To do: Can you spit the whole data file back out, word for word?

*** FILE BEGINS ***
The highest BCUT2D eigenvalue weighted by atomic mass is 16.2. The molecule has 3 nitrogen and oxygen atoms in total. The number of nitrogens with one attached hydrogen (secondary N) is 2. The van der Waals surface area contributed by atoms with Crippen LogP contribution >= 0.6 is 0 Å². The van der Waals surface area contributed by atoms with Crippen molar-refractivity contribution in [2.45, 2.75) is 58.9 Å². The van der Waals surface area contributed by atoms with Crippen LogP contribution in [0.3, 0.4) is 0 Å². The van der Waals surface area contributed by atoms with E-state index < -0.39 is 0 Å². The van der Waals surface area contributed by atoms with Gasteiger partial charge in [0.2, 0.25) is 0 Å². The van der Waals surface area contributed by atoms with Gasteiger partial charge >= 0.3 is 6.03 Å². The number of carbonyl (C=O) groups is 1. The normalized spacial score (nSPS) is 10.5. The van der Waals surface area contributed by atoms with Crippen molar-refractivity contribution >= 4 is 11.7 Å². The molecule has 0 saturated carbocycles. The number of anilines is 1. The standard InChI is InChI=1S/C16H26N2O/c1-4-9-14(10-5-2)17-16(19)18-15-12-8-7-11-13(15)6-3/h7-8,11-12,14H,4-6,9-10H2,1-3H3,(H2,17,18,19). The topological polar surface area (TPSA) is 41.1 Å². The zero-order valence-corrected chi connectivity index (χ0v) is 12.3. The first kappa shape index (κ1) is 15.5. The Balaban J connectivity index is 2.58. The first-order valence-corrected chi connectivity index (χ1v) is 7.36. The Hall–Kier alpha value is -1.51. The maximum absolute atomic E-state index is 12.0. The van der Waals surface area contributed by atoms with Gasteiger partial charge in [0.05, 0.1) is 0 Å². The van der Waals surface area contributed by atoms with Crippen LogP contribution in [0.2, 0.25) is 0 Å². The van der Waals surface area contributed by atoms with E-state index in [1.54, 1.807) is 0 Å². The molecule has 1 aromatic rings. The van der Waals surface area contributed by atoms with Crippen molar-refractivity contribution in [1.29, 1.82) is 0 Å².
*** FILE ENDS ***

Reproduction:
The highest BCUT2D eigenvalue weighted by atomic mass is 16.2. The molecule has 3 nitrogen and oxygen atoms in total. The number of nitrogens with one attached hydrogen (secondary N) is 2. The van der Waals surface area contributed by atoms with Crippen LogP contribution >= 0.6 is 0 Å². The van der Waals surface area contributed by atoms with Crippen molar-refractivity contribution in [2.45, 2.75) is 58.9 Å². The van der Waals surface area contributed by atoms with Crippen LogP contribution in [0.3, 0.4) is 0 Å². The van der Waals surface area contributed by atoms with E-state index < -0.39 is 0 Å². The van der Waals surface area contributed by atoms with Gasteiger partial charge in [0.2, 0.25) is 0 Å². The van der Waals surface area contributed by atoms with Gasteiger partial charge >= 0.3 is 6.03 Å². The number of carbonyl (C=O) groups is 1. The normalized spacial score (nSPS) is 10.5. The van der Waals surface area contributed by atoms with Crippen molar-refractivity contribution >= 4 is 11.7 Å². The molecule has 0 saturated carbocycles. The number of anilines is 1. The standard InChI is InChI=1S/C16H26N2O/c1-4-9-14(10-5-2)17-16(19)18-15-12-8-7-11-13(15)6-3/h7-8,11-12,14H,4-6,9-10H2,1-3H3,(H2,17,18,19). The topological polar surface area (TPSA) is 41.1 Å². The zero-order valence-corrected chi connectivity index (χ0v) is 12.3. The first kappa shape index (κ1) is 15.5. The Balaban J connectivity index is 2.58. The first-order valence-corrected chi connectivity index (χ1v) is 7.36. The Hall–Kier alpha value is -1.51. The maximum absolute atomic E-state index is 12.0. The van der Waals surface area contributed by atoms with Gasteiger partial charge in [0.05, 0.1) is 0 Å². The van der Waals surface area contributed by atoms with Crippen LogP contribution in [0.2, 0.25) is 0 Å². The van der Waals surface area contributed by atoms with E-state index in [1.54, 1.807) is 0 Å². The molecule has 1 aromatic rings. The van der Waals surface area contributed by atoms with Crippen molar-refractivity contribution in [1.29, 1.82) is 0 Å².